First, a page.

Nevada DAs Oppose Legalizing Marijuana

Nevada DAs Oppose Legalizing Marijuana
Posted by CN Staff on July 12, 2002 at 16:12:54 PT
By Cy Ryan, Sun Capital Bureau
Source: Las Vegas Sun 
The Nevada District Attorney's Association has voted to oppose a proposed constitutional amendment to permit the possession of small amounts of marijuana by adults.Churchill County District Attorney Arthur Mallory, president of the association, said the prosecutors feel marijuana is a "gateway drug" and people who use it go on to try more serious narcotics. The proposed amendment, he said, would also conflict with federal law, which holds that marijuana is a controlled substance.
"We would be tilting at windmills," Mallory said today.Billy Rogers of the Marijuana Policy Project in Washington said he doubts the amendment would cause major problems with federal authorities.Mallory said the federal government closed a business that dispensed marijuana in California. Rogers, however, said the California law was vague and did not set any standards.The secretary of state's office said this week the backers of the marijuana petition have gained sufficient signatures to put the issue on the ballot in November. It would have to be passed this year and again in 2004 to become law."The success of our petition drive provides solid evidence that most Nevadans think it's a waste of their tax dollars to arrest people for small amounts of marijuana," Rogers said."Nevadans support this initiative because it allows law enforcement to spend its time and resources tracking down terrorists, murderers, rapists and other violent criminals."It also puts strict controls on those who use marijuana, banning its use in public and penalizing those who drive dangerously under the influence."The petition would allow anyone 21 or older to possess three ounces or less of marijuana without being charged with a crime. It would permit the Legislature to set up "pot shops" to sell the drug. Marijuana would be taxed like cigarettes.The proposal also calls for low-cost medical marijuana to be available to seriously ill Nevadans.The amendment would prohibit the shipping of marijuana into or out of the state unless the federal law was changed.Mallory also said the district attorneys agreed to support the recent decisions by the U.S. Supreme Court on the death penalty regarding mentally retarded people and three-judge panels.He said Clark County District Attorney Stewart Bell was attending a national conference, so the votes by the Nevada association may not reflect his views.Source: Las Vegas Sun (NV)Author: Cy Ryan, Sun Capital BureauPublished: July 12, 2002Copyright: 2002 Las Vegas Sun, Inc.Contact: letters lasvegassun.comWebsite: Articles & Web Site:Marijuana Policy Project Director Criticizes Marijuana Ballot Measure Proposal To Be On Ballot Marijuana Vote Denounced by U.S. Aide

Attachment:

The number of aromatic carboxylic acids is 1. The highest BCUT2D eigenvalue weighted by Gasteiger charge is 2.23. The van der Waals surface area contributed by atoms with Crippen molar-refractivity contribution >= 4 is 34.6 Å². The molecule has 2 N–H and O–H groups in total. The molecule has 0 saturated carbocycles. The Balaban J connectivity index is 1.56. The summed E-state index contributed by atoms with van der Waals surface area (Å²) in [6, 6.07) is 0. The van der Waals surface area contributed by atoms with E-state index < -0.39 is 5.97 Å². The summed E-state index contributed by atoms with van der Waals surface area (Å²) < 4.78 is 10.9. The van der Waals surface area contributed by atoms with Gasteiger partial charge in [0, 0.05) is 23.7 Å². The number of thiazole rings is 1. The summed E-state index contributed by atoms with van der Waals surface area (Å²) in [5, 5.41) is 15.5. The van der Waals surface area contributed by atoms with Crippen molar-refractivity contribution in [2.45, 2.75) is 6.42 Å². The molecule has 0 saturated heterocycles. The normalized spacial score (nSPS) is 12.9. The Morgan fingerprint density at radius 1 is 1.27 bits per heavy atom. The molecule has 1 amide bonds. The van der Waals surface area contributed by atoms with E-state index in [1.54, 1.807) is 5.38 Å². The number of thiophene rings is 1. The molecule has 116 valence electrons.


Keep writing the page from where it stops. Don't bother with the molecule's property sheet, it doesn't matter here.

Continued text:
Home Comment Email Register Recent Comments Help

Comment #15 posted by ekim on July 13, 2002 at 19:50:55 PT
Recieved e-mail --anyone seen this nineoneone-one
So I point folks to a site which provides some insight in to what's 
happened in the past that
can allow people to arrive at their own conclusions and provide a basis for 
analyzing and
understanding current events. Some of it may be new to you, some of it you 
may have read
before and will serve as a refresher.Reject what you may of what's contained, these are simply facts that will 
not go away and
refusal of reality isn't going to change it.Lee   mail has been pre-screened for viruses, worms,
Trojan horses, white powder, radioactive material
and intellectual property.
[ Post Comment ]

Comment #14 posted by xxdr_zombiexx on July 13, 2002 at 10:27:22 PT
such horrible punishment